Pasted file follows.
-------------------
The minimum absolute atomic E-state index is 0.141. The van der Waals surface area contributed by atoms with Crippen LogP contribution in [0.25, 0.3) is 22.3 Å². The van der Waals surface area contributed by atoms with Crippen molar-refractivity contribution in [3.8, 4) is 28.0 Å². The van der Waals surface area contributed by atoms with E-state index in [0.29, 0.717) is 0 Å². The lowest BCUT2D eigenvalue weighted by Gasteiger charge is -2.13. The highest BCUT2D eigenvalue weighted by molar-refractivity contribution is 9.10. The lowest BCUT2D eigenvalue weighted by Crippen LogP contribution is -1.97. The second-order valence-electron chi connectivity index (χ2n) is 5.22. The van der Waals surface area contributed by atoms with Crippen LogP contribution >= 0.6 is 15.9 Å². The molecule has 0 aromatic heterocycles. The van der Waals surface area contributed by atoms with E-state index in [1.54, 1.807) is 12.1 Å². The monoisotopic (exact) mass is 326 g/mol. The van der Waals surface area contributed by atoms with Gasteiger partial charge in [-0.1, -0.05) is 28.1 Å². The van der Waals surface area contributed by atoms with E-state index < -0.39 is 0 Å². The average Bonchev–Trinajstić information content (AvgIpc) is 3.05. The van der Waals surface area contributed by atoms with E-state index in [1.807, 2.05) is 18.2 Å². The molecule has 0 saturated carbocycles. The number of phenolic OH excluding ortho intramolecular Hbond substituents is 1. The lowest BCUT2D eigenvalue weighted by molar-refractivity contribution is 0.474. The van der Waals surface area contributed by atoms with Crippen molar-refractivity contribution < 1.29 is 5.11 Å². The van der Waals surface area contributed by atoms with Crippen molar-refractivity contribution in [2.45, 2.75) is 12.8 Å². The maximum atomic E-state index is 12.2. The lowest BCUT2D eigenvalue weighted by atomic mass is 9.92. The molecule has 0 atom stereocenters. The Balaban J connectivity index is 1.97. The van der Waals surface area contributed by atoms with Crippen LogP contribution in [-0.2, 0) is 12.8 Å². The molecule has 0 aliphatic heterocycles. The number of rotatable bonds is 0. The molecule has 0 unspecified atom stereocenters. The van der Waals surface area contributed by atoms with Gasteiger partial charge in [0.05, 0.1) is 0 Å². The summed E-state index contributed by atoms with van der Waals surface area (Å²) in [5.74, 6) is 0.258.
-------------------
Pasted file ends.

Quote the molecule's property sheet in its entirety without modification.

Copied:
The minimum absolute atomic E-state index is 0.141. The van der Waals surface area contributed by atoms with Crippen LogP contribution in [0.25, 0.3) is 22.3 Å². The van der Waals surface area contributed by atoms with Crippen molar-refractivity contribution in [3.8, 4) is 28.0 Å². The van der Waals surface area contributed by atoms with E-state index in [0.29, 0.717) is 0 Å². The lowest BCUT2D eigenvalue weighted by Gasteiger charge is -2.13. The highest BCUT2D eigenvalue weighted by molar-refractivity contribution is 9.10. The lowest BCUT2D eigenvalue weighted by Crippen LogP contribution is -1.97. The second-order valence-electron chi connectivity index (χ2n) is 5.22. The van der Waals surface area contributed by atoms with Crippen LogP contribution >= 0.6 is 15.9 Å². The molecule has 0 aromatic heterocycles. The van der Waals surface area contributed by atoms with E-state index in [1.54, 1.807) is 12.1 Å². The monoisotopic (exact) mass is 326 g/mol. The van der Waals surface area contributed by atoms with Gasteiger partial charge in [-0.1, -0.05) is 28.1 Å². The van der Waals surface area contributed by atoms with E-state index < -0.39 is 0 Å². The average Bonchev–Trinajstić information content (AvgIpc) is 3.05. The van der Waals surface area contributed by atoms with E-state index in [1.807, 2.05) is 18.2 Å². The molecule has 0 saturated carbocycles. The number of phenolic OH excluding ortho intramolecular Hbond substituents is 1. The lowest BCUT2D eigenvalue weighted by molar-refractivity contribution is 0.474. The van der Waals surface area contributed by atoms with Crippen molar-refractivity contribution < 1.29 is 5.11 Å². The van der Waals surface area contributed by atoms with Crippen molar-refractivity contribution in [2.45, 2.75) is 12.8 Å². The maximum atomic E-state index is 12.2. The lowest BCUT2D eigenvalue weighted by atomic mass is 9.92. The molecule has 0 atom stereocenters. The Balaban J connectivity index is 1.97. The van der Waals surface area contributed by atoms with Crippen LogP contribution in [-0.2, 0) is 12.8 Å². The molecule has 0 aliphatic heterocycles. The number of rotatable bonds is 0. The molecule has 0 unspecified atom stereocenters. The van der Waals surface area contributed by atoms with Gasteiger partial charge in [0.05, 0.1) is 0 Å². The summed E-state index contributed by atoms with van der Waals surface area (Å²) in [5.74, 6) is 0.258.